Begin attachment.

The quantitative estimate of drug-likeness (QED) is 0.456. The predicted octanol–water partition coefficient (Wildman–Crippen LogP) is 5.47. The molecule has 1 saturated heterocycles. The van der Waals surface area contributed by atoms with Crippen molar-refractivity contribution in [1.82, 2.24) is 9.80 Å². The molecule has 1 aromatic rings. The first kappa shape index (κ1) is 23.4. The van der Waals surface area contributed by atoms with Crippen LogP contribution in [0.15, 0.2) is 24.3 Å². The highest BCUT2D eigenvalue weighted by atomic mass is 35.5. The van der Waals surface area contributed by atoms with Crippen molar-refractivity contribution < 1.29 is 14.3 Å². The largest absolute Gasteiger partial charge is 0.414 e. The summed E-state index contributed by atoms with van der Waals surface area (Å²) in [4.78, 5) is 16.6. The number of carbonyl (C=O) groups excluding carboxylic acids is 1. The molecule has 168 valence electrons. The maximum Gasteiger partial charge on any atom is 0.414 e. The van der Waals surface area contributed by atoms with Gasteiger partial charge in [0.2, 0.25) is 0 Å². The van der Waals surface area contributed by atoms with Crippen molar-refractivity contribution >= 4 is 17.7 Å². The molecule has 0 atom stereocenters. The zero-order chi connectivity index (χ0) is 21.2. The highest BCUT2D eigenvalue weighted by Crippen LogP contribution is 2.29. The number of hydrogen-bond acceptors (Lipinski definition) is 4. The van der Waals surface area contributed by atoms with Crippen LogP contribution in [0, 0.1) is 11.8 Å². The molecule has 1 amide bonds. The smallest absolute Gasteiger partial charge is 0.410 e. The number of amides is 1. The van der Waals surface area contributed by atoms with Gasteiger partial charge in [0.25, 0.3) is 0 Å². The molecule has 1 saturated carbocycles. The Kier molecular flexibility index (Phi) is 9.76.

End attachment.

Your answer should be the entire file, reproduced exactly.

The quantitative estimate of drug-likeness (QED) is 0.456. The predicted octanol–water partition coefficient (Wildman–Crippen LogP) is 5.47. The molecule has 1 saturated heterocycles. The van der Waals surface area contributed by atoms with Crippen molar-refractivity contribution in [1.82, 2.24) is 9.80 Å². The molecule has 1 aromatic rings. The first kappa shape index (κ1) is 23.4. The van der Waals surface area contributed by atoms with Crippen LogP contribution in [0.15, 0.2) is 24.3 Å². The highest BCUT2D eigenvalue weighted by atomic mass is 35.5. The van der Waals surface area contributed by atoms with Crippen molar-refractivity contribution < 1.29 is 14.3 Å². The largest absolute Gasteiger partial charge is 0.414 e. The summed E-state index contributed by atoms with van der Waals surface area (Å²) in [4.78, 5) is 16.6. The number of carbonyl (C=O) groups excluding carboxylic acids is 1. The molecule has 168 valence electrons. The maximum Gasteiger partial charge on any atom is 0.414 e. The van der Waals surface area contributed by atoms with Gasteiger partial charge in [0.2, 0.25) is 0 Å². The van der Waals surface area contributed by atoms with Crippen molar-refractivity contribution >= 4 is 17.7 Å². The molecule has 0 atom stereocenters. The zero-order chi connectivity index (χ0) is 21.2. The highest BCUT2D eigenvalue weighted by Crippen LogP contribution is 2.29. The number of hydrogen-bond acceptors (Lipinski definition) is 4. The van der Waals surface area contributed by atoms with Crippen LogP contribution in [0, 0.1) is 11.8 Å². The molecule has 1 amide bonds. The smallest absolute Gasteiger partial charge is 0.410 e. The number of amides is 1. The van der Waals surface area contributed by atoms with Gasteiger partial charge in [0.25, 0.3) is 0 Å². The molecule has 1 saturated carbocycles. The Kier molecular flexibility index (Phi) is 9.76.